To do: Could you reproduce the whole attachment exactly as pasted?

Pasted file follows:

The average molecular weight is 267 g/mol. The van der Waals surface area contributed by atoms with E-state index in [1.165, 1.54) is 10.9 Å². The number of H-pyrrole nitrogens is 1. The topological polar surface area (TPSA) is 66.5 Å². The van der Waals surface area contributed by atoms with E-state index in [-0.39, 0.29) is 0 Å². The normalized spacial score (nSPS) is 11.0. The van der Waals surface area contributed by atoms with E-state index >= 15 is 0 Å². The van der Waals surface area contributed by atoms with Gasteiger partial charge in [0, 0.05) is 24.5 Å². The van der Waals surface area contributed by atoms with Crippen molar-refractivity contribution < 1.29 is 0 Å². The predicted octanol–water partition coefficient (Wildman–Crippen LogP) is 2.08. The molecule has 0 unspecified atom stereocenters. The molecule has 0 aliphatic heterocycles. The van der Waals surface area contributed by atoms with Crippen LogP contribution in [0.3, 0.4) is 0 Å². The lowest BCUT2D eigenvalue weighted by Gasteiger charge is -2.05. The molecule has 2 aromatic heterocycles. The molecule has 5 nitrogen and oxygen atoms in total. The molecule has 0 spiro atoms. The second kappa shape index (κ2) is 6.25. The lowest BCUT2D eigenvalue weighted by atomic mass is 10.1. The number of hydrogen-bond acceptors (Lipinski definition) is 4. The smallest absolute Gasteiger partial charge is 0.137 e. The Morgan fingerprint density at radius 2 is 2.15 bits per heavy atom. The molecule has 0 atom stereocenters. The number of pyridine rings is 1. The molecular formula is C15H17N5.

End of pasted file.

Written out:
The average molecular weight is 267 g/mol. The van der Waals surface area contributed by atoms with E-state index in [1.165, 1.54) is 10.9 Å². The number of H-pyrrole nitrogens is 1. The topological polar surface area (TPSA) is 66.5 Å². The van der Waals surface area contributed by atoms with E-state index in [-0.39, 0.29) is 0 Å². The normalized spacial score (nSPS) is 11.0. The van der Waals surface area contributed by atoms with E-state index >= 15 is 0 Å². The van der Waals surface area contributed by atoms with Gasteiger partial charge in [0, 0.05) is 24.5 Å². The van der Waals surface area contributed by atoms with Crippen molar-refractivity contribution < 1.29 is 0 Å². The predicted octanol–water partition coefficient (Wildman–Crippen LogP) is 2.08. The molecule has 0 unspecified atom stereocenters. The molecule has 0 aliphatic heterocycles. The van der Waals surface area contributed by atoms with Crippen LogP contribution in [0.3, 0.4) is 0 Å². The lowest BCUT2D eigenvalue weighted by Gasteiger charge is -2.05. The molecule has 2 aromatic heterocycles. The molecule has 5 nitrogen and oxygen atoms in total. The molecule has 0 spiro atoms. The second kappa shape index (κ2) is 6.25. The lowest BCUT2D eigenvalue weighted by atomic mass is 10.1. The number of hydrogen-bond acceptors (Lipinski definition) is 4. The smallest absolute Gasteiger partial charge is 0.137 e. The Morgan fingerprint density at radius 2 is 2.15 bits per heavy atom. The molecule has 0 atom stereocenters. The number of pyridine rings is 1. The molecular formula is C15H17N5.